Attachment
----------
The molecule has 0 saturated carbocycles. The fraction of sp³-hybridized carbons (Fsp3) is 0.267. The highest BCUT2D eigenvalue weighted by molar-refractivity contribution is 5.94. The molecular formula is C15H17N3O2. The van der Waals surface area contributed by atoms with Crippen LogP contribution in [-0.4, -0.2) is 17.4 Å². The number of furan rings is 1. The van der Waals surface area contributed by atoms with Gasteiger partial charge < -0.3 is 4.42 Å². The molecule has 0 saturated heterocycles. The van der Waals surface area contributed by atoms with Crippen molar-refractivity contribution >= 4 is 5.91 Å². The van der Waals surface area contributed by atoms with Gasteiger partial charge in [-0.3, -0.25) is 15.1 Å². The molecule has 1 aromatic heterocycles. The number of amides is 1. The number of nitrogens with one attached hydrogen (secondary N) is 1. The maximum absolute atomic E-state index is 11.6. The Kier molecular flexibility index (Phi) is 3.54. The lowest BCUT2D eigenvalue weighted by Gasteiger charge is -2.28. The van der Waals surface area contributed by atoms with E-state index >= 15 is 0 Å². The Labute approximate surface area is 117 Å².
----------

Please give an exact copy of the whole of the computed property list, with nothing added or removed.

The molecule has 0 saturated carbocycles. The fraction of sp³-hybridized carbons (Fsp3) is 0.267. The highest BCUT2D eigenvalue weighted by molar-refractivity contribution is 5.94. The molecular formula is C15H17N3O2. The van der Waals surface area contributed by atoms with Crippen LogP contribution in [-0.4, -0.2) is 17.4 Å². The number of furan rings is 1. The van der Waals surface area contributed by atoms with Gasteiger partial charge < -0.3 is 4.42 Å². The molecule has 0 saturated heterocycles. The van der Waals surface area contributed by atoms with Crippen molar-refractivity contribution >= 4 is 5.91 Å². The van der Waals surface area contributed by atoms with Gasteiger partial charge in [-0.3, -0.25) is 15.1 Å². The molecule has 1 aromatic heterocycles. The number of amides is 1. The number of nitrogens with one attached hydrogen (secondary N) is 1. The maximum absolute atomic E-state index is 11.6. The Kier molecular flexibility index (Phi) is 3.54. The lowest BCUT2D eigenvalue weighted by Gasteiger charge is -2.28. The van der Waals surface area contributed by atoms with E-state index >= 15 is 0 Å². The Labute approximate surface area is 117 Å².